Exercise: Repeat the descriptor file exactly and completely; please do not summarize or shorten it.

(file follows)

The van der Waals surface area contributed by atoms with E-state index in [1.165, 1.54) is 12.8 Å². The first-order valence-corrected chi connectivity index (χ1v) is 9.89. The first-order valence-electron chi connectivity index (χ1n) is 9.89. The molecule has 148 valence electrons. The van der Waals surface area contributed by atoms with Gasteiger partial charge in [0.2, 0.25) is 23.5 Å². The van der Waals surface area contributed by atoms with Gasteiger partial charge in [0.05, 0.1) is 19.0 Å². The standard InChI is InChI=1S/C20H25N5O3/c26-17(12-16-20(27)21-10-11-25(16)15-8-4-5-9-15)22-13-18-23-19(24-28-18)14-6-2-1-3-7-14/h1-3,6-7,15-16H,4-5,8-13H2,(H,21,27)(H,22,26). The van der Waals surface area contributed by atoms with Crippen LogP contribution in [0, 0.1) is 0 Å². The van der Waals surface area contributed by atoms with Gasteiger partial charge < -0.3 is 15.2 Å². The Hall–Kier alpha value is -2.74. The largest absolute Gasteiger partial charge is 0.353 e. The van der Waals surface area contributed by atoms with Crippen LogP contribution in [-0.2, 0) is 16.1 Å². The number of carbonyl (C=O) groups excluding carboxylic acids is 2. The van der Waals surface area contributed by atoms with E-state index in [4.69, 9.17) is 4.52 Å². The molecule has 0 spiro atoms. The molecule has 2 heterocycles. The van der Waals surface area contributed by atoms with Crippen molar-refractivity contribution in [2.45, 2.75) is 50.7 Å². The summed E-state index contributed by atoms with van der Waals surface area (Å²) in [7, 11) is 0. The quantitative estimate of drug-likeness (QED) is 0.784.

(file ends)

The van der Waals surface area contributed by atoms with E-state index in [1.165, 1.54) is 12.8 Å². The first-order valence-corrected chi connectivity index (χ1v) is 9.89. The first-order valence-electron chi connectivity index (χ1n) is 9.89. The molecule has 148 valence electrons. The van der Waals surface area contributed by atoms with Gasteiger partial charge in [0.2, 0.25) is 23.5 Å². The van der Waals surface area contributed by atoms with Gasteiger partial charge in [0.05, 0.1) is 19.0 Å². The standard InChI is InChI=1S/C20H25N5O3/c26-17(12-16-20(27)21-10-11-25(16)15-8-4-5-9-15)22-13-18-23-19(24-28-18)14-6-2-1-3-7-14/h1-3,6-7,15-16H,4-5,8-13H2,(H,21,27)(H,22,26). The van der Waals surface area contributed by atoms with Crippen LogP contribution in [0, 0.1) is 0 Å². The van der Waals surface area contributed by atoms with Gasteiger partial charge < -0.3 is 15.2 Å². The Hall–Kier alpha value is -2.74. The largest absolute Gasteiger partial charge is 0.353 e. The van der Waals surface area contributed by atoms with Crippen LogP contribution in [-0.2, 0) is 16.1 Å². The number of carbonyl (C=O) groups excluding carboxylic acids is 2. The van der Waals surface area contributed by atoms with E-state index in [4.69, 9.17) is 4.52 Å². The molecule has 0 spiro atoms. The molecule has 2 heterocycles. The van der Waals surface area contributed by atoms with Crippen molar-refractivity contribution in [2.45, 2.75) is 50.7 Å². The summed E-state index contributed by atoms with van der Waals surface area (Å²) in [7, 11) is 0. The quantitative estimate of drug-likeness (QED) is 0.784.